September 3, 2014

Scrolling Headlines:

New SGA leaders spend summer preparing for fall semester -

Wednesday, September 3, 2014

Devin O’Neill looks to start new chapter in UMass men’s soccer -

Wednesday, September 3, 2014

‘The Giver’ is a torturous, misguided bore -

Wednesday, September 3, 2014

Our plugged in world -

Wednesday, September 3, 2014

Mullins Center renovations aimed at improving fan experience -

Wednesday, September 3, 2014

Antonio’s Pizza by the Slice a favorite among students -

Wednesday, September 3, 2014

J.T. Blyden is earning the respect and trust of his teammates -

Wednesday, September 3, 2014

The vilification of police in America -

Wednesday, September 3, 2014

No. 10 Minutewomen swept in the “Conference Cup” to open the season -

Wednesday, September 3, 2014

UMass tuition and fees frozen for second consecutive year -

Wednesday, September 3, 2014

Too good for the charts -

Wednesday, September 3, 2014

Final Fantasy XIV turns one this month: a look back on a realm reborn -

Wednesday, September 3, 2014

Ferguson may demilitarize local police -

Wednesday, September 3, 2014

UMass falls to Utah Valley season opener -

Wednesday, September 3, 2014

UMass holds world’s largest clambake -

Tuesday, September 2, 2014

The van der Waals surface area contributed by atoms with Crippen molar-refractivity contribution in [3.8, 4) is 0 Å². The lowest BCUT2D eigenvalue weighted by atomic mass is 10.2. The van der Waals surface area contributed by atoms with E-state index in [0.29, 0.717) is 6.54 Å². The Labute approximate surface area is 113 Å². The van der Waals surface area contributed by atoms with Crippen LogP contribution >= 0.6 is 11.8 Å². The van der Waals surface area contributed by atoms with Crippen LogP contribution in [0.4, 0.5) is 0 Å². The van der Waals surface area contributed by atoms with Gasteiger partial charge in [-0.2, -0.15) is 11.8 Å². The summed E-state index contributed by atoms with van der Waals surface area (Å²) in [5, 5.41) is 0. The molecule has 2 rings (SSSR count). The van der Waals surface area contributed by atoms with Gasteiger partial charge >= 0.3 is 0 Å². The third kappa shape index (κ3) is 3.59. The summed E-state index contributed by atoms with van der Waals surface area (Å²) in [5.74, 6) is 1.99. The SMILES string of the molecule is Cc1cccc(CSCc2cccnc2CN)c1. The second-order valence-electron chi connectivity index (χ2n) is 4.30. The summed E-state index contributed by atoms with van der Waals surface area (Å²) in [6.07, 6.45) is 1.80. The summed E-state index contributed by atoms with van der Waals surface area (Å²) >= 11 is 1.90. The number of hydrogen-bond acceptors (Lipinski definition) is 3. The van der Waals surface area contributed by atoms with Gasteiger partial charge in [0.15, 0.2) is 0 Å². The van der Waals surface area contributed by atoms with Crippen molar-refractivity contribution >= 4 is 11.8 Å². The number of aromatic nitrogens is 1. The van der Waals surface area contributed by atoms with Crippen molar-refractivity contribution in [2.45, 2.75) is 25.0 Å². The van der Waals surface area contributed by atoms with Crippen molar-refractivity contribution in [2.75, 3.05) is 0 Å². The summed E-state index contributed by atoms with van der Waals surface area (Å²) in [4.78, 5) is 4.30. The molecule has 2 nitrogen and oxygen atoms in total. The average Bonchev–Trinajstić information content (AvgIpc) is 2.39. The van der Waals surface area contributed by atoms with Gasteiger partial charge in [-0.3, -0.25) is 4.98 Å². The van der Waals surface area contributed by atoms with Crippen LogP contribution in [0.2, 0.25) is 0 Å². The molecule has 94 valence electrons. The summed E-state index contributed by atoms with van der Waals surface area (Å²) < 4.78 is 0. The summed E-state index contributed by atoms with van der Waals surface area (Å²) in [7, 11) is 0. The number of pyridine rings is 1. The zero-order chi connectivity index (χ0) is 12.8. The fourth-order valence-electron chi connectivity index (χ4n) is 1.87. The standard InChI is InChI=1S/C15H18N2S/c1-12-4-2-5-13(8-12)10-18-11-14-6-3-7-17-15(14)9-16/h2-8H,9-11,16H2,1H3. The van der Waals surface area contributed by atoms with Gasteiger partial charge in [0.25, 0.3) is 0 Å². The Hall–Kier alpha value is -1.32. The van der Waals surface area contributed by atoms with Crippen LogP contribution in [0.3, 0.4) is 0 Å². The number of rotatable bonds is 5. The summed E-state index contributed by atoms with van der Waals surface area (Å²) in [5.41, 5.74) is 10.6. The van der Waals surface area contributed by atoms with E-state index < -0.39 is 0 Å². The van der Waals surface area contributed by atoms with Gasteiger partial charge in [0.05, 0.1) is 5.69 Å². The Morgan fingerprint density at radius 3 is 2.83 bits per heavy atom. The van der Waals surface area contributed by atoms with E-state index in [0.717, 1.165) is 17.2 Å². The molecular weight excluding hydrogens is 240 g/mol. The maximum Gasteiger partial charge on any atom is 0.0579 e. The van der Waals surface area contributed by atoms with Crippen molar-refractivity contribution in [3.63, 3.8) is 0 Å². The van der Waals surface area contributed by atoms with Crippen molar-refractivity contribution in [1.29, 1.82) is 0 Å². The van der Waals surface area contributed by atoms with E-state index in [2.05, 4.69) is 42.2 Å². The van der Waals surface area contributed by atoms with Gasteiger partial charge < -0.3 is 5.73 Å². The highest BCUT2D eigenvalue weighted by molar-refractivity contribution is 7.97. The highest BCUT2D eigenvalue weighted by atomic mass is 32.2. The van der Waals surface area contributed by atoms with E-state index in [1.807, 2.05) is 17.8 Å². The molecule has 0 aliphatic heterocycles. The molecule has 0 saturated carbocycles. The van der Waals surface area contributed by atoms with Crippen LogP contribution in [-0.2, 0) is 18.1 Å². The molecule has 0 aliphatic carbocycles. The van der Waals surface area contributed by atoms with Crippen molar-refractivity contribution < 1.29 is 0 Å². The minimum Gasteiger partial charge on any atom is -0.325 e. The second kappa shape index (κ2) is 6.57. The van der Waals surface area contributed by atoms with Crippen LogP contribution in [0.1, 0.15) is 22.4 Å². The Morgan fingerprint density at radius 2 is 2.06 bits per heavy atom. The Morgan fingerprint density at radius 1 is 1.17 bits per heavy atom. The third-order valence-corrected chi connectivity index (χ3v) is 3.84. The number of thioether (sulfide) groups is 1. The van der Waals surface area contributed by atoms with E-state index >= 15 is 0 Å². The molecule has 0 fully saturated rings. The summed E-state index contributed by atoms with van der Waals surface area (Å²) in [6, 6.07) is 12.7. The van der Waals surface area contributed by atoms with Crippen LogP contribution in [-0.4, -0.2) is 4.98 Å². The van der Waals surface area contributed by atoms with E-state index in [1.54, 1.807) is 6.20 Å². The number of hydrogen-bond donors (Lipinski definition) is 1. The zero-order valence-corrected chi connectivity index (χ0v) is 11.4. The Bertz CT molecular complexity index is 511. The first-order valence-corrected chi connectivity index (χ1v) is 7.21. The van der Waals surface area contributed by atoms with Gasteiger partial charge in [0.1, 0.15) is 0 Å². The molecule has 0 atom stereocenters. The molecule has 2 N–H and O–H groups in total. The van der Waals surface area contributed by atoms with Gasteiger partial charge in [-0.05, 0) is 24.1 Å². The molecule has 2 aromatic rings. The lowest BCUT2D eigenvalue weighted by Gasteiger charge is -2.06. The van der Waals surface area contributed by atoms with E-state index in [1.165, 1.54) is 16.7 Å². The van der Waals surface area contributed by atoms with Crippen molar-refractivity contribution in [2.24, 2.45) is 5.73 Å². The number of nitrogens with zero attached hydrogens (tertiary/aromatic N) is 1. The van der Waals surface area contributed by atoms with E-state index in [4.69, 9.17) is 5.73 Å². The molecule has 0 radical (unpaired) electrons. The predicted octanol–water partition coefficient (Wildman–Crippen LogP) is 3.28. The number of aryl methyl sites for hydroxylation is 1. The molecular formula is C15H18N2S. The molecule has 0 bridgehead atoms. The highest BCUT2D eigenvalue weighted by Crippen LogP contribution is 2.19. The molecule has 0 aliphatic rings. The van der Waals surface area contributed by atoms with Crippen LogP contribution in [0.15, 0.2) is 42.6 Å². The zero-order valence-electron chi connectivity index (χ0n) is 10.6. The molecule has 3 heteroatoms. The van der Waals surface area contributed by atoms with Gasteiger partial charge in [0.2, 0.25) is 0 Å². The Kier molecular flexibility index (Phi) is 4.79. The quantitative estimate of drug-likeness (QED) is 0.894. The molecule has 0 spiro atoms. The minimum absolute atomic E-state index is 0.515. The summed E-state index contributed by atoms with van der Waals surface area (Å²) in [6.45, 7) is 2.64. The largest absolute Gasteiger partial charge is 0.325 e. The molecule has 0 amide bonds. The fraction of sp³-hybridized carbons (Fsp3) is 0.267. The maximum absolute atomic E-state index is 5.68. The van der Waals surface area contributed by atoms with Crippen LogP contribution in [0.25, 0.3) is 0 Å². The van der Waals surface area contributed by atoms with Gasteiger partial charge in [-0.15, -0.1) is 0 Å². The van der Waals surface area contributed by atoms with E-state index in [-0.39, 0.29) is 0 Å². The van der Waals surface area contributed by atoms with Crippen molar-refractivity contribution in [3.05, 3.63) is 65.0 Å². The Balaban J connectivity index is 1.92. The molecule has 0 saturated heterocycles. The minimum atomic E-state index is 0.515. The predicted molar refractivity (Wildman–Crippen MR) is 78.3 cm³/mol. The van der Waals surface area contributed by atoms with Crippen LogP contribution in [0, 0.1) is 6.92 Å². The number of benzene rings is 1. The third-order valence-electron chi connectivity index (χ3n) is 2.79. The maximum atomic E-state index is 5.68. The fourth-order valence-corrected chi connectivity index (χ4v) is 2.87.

Pair of UMass seniors set to increase leadership after Koch’s passing -

Tuesday, September 2, 2014

Remembering Robin Williams -

Tuesday, September 2, 2014

Racism after dark: Violence in the ‘sundown town’ of Ferguson -

Tuesday, September 2, 2014

Integrative Learning Center opens for fall semester -

Tuesday, September 2, 2014

UMass looks to repeat success despite daunting schedule -

Tuesday, September 2, 2014

Politics: Nasty, brutish and short

Point-counterpoint: Little the better for anything else

In the wake of Tucson, there’s been a lot of talk about violent rhetoric in politics. Trust me: Divorcing politics and violence is impossible – politics is violence. It’s been that way ever since some dude in Babylonia thousands of years ago said to his buddies – probably after a really long day made worse because brewing beer back then was a crapshoot so it sucked much of the time – said, “I hate being an early agriculturist, let’s make some weapons and get these chumps to do all the work for us.”